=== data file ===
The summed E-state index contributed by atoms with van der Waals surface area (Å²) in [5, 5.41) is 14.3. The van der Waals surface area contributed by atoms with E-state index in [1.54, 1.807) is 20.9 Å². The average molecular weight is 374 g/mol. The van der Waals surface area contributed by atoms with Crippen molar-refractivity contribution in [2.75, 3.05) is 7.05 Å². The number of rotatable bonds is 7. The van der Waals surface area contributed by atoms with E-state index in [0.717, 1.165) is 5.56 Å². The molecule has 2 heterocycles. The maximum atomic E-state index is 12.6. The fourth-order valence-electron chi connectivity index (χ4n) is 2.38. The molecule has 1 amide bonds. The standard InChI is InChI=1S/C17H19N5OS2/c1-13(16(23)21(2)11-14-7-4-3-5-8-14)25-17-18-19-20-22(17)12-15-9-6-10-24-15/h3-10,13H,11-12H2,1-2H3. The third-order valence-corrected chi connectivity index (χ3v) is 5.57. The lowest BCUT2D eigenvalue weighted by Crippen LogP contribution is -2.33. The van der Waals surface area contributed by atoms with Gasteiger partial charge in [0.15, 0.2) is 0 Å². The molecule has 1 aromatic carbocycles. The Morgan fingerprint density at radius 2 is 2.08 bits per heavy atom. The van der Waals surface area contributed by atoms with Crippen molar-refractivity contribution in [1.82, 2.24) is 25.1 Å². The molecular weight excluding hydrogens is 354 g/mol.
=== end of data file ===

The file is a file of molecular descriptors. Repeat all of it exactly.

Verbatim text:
The summed E-state index contributed by atoms with van der Waals surface area (Å²) in [5, 5.41) is 14.3. The van der Waals surface area contributed by atoms with E-state index in [1.54, 1.807) is 20.9 Å². The average molecular weight is 374 g/mol. The van der Waals surface area contributed by atoms with Crippen molar-refractivity contribution in [2.75, 3.05) is 7.05 Å². The number of rotatable bonds is 7. The van der Waals surface area contributed by atoms with E-state index in [0.717, 1.165) is 5.56 Å². The molecule has 2 heterocycles. The maximum atomic E-state index is 12.6. The fourth-order valence-electron chi connectivity index (χ4n) is 2.38. The molecule has 1 amide bonds. The standard InChI is InChI=1S/C17H19N5OS2/c1-13(16(23)21(2)11-14-7-4-3-5-8-14)25-17-18-19-20-22(17)12-15-9-6-10-24-15/h3-10,13H,11-12H2,1-2H3. The third-order valence-corrected chi connectivity index (χ3v) is 5.57. The lowest BCUT2D eigenvalue weighted by Crippen LogP contribution is -2.33. The van der Waals surface area contributed by atoms with Gasteiger partial charge in [0.15, 0.2) is 0 Å². The molecule has 1 aromatic carbocycles. The Morgan fingerprint density at radius 2 is 2.08 bits per heavy atom. The van der Waals surface area contributed by atoms with Crippen molar-refractivity contribution in [1.82, 2.24) is 25.1 Å². The molecular weight excluding hydrogens is 354 g/mol.